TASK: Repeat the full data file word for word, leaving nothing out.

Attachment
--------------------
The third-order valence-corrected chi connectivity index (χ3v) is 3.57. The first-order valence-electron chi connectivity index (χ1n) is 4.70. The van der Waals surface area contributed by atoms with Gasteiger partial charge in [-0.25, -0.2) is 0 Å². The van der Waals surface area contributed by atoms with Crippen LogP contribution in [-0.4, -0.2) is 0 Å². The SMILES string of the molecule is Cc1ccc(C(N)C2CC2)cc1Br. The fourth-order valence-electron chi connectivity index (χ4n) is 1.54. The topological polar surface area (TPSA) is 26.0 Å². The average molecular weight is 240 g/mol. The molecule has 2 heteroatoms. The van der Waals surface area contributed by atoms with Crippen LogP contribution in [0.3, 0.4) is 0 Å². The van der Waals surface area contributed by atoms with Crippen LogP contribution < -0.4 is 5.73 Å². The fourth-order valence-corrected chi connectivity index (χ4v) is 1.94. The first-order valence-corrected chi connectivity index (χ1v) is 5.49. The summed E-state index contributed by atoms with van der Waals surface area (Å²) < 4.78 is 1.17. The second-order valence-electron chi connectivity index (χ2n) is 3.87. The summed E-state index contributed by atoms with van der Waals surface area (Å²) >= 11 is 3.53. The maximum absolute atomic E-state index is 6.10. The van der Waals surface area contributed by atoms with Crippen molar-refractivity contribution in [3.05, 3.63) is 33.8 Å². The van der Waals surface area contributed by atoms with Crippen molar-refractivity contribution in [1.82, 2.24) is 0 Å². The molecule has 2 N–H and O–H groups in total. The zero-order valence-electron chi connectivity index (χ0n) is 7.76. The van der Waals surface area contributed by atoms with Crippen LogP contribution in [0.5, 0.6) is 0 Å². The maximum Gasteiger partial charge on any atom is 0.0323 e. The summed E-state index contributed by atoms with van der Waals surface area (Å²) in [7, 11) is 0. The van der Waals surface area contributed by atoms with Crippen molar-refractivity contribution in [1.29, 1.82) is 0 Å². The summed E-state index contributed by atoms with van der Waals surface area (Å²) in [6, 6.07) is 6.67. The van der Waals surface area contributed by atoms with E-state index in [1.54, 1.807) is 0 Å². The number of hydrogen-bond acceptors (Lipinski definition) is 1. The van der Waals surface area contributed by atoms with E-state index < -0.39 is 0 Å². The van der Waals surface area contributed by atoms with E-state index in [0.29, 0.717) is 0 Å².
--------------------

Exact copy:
The third-order valence-corrected chi connectivity index (χ3v) is 3.57. The first-order valence-electron chi connectivity index (χ1n) is 4.70. The van der Waals surface area contributed by atoms with Gasteiger partial charge in [-0.25, -0.2) is 0 Å². The van der Waals surface area contributed by atoms with Crippen LogP contribution in [-0.4, -0.2) is 0 Å². The SMILES string of the molecule is Cc1ccc(C(N)C2CC2)cc1Br. The fourth-order valence-electron chi connectivity index (χ4n) is 1.54. The topological polar surface area (TPSA) is 26.0 Å². The average molecular weight is 240 g/mol. The molecule has 2 heteroatoms. The van der Waals surface area contributed by atoms with Crippen LogP contribution in [0.3, 0.4) is 0 Å². The van der Waals surface area contributed by atoms with Crippen LogP contribution < -0.4 is 5.73 Å². The fourth-order valence-corrected chi connectivity index (χ4v) is 1.94. The first-order valence-corrected chi connectivity index (χ1v) is 5.49. The summed E-state index contributed by atoms with van der Waals surface area (Å²) < 4.78 is 1.17. The second-order valence-electron chi connectivity index (χ2n) is 3.87. The summed E-state index contributed by atoms with van der Waals surface area (Å²) >= 11 is 3.53. The maximum absolute atomic E-state index is 6.10. The van der Waals surface area contributed by atoms with Crippen molar-refractivity contribution in [3.05, 3.63) is 33.8 Å². The van der Waals surface area contributed by atoms with Crippen molar-refractivity contribution in [1.82, 2.24) is 0 Å². The molecule has 2 N–H and O–H groups in total. The zero-order valence-electron chi connectivity index (χ0n) is 7.76. The van der Waals surface area contributed by atoms with Crippen LogP contribution in [0.5, 0.6) is 0 Å². The maximum Gasteiger partial charge on any atom is 0.0323 e. The summed E-state index contributed by atoms with van der Waals surface area (Å²) in [7, 11) is 0. The van der Waals surface area contributed by atoms with Crippen molar-refractivity contribution in [1.29, 1.82) is 0 Å². The summed E-state index contributed by atoms with van der Waals surface area (Å²) in [6, 6.07) is 6.67. The van der Waals surface area contributed by atoms with E-state index in [1.54, 1.807) is 0 Å². The number of hydrogen-bond acceptors (Lipinski definition) is 1. The van der Waals surface area contributed by atoms with E-state index < -0.39 is 0 Å². The van der Waals surface area contributed by atoms with E-state index in [0.29, 0.717) is 0 Å².